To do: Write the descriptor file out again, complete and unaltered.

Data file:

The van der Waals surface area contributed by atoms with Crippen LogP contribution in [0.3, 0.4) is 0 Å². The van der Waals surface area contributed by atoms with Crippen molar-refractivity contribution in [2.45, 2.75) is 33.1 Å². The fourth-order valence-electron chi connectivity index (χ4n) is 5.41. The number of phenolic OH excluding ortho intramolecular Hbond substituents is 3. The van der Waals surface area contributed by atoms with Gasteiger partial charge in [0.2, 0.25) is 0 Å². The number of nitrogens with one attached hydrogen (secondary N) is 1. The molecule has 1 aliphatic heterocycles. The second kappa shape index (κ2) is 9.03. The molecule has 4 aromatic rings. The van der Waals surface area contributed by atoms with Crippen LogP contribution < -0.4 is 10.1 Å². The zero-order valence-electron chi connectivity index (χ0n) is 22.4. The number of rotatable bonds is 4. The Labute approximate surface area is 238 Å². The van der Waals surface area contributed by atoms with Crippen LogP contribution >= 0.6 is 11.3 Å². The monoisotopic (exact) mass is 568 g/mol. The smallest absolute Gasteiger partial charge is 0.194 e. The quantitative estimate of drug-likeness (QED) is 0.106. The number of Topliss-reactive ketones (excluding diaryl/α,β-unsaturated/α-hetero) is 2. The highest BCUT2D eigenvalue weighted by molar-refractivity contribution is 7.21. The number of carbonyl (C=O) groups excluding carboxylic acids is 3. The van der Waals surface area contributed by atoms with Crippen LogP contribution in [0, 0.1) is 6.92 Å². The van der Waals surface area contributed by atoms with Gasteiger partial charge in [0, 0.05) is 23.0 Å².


The van der Waals surface area contributed by atoms with Crippen LogP contribution in [0.3, 0.4) is 0 Å². The van der Waals surface area contributed by atoms with Crippen molar-refractivity contribution in [2.45, 2.75) is 33.1 Å². The fourth-order valence-electron chi connectivity index (χ4n) is 5.41. The number of phenolic OH excluding ortho intramolecular Hbond substituents is 3. The van der Waals surface area contributed by atoms with Gasteiger partial charge in [0.2, 0.25) is 0 Å². The number of nitrogens with one attached hydrogen (secondary N) is 1. The molecule has 1 aliphatic heterocycles. The second kappa shape index (κ2) is 9.03. The molecule has 4 aromatic rings. The van der Waals surface area contributed by atoms with Crippen LogP contribution < -0.4 is 10.1 Å². The zero-order valence-electron chi connectivity index (χ0n) is 22.4. The number of rotatable bonds is 4. The Labute approximate surface area is 238 Å². The van der Waals surface area contributed by atoms with Crippen LogP contribution >= 0.6 is 11.3 Å². The monoisotopic (exact) mass is 568 g/mol. The smallest absolute Gasteiger partial charge is 0.194 e. The quantitative estimate of drug-likeness (QED) is 0.106. The number of Topliss-reactive ketones (excluding diaryl/α,β-unsaturated/α-hetero) is 2. The highest BCUT2D eigenvalue weighted by molar-refractivity contribution is 7.21. The number of carbonyl (C=O) groups excluding carboxylic acids is 3. The van der Waals surface area contributed by atoms with Crippen LogP contribution in [0, 0.1) is 6.92 Å². The van der Waals surface area contributed by atoms with Gasteiger partial charge in [0, 0.05) is 23.0 Å².